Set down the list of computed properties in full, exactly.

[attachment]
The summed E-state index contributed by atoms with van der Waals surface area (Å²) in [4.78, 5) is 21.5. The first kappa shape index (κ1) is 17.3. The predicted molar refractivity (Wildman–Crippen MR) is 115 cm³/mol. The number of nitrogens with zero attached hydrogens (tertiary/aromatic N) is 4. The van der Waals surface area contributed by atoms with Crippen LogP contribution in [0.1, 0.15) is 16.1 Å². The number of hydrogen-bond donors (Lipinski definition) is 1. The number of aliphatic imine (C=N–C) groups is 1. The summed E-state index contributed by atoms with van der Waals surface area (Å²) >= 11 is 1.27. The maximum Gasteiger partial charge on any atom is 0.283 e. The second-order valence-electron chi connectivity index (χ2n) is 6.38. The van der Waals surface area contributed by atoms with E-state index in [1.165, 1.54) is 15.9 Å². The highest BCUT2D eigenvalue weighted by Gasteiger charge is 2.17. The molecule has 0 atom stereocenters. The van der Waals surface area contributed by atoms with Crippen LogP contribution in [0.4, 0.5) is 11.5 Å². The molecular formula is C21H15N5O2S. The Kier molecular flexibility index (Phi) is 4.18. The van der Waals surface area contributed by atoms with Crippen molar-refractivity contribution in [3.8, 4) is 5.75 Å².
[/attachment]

The summed E-state index contributed by atoms with van der Waals surface area (Å²) in [4.78, 5) is 21.5. The first kappa shape index (κ1) is 17.3. The predicted molar refractivity (Wildman–Crippen MR) is 115 cm³/mol. The number of nitrogens with zero attached hydrogens (tertiary/aromatic N) is 4. The van der Waals surface area contributed by atoms with Crippen LogP contribution in [0.1, 0.15) is 16.1 Å². The number of hydrogen-bond donors (Lipinski definition) is 1. The number of aliphatic imine (C=N–C) groups is 1. The summed E-state index contributed by atoms with van der Waals surface area (Å²) >= 11 is 1.27. The maximum Gasteiger partial charge on any atom is 0.283 e. The second-order valence-electron chi connectivity index (χ2n) is 6.38. The van der Waals surface area contributed by atoms with E-state index in [1.165, 1.54) is 15.9 Å². The highest BCUT2D eigenvalue weighted by Gasteiger charge is 2.17. The molecule has 0 atom stereocenters. The van der Waals surface area contributed by atoms with Crippen LogP contribution in [0.4, 0.5) is 11.5 Å². The molecular formula is C21H15N5O2S. The Kier molecular flexibility index (Phi) is 4.18. The van der Waals surface area contributed by atoms with Crippen molar-refractivity contribution in [3.8, 4) is 5.75 Å².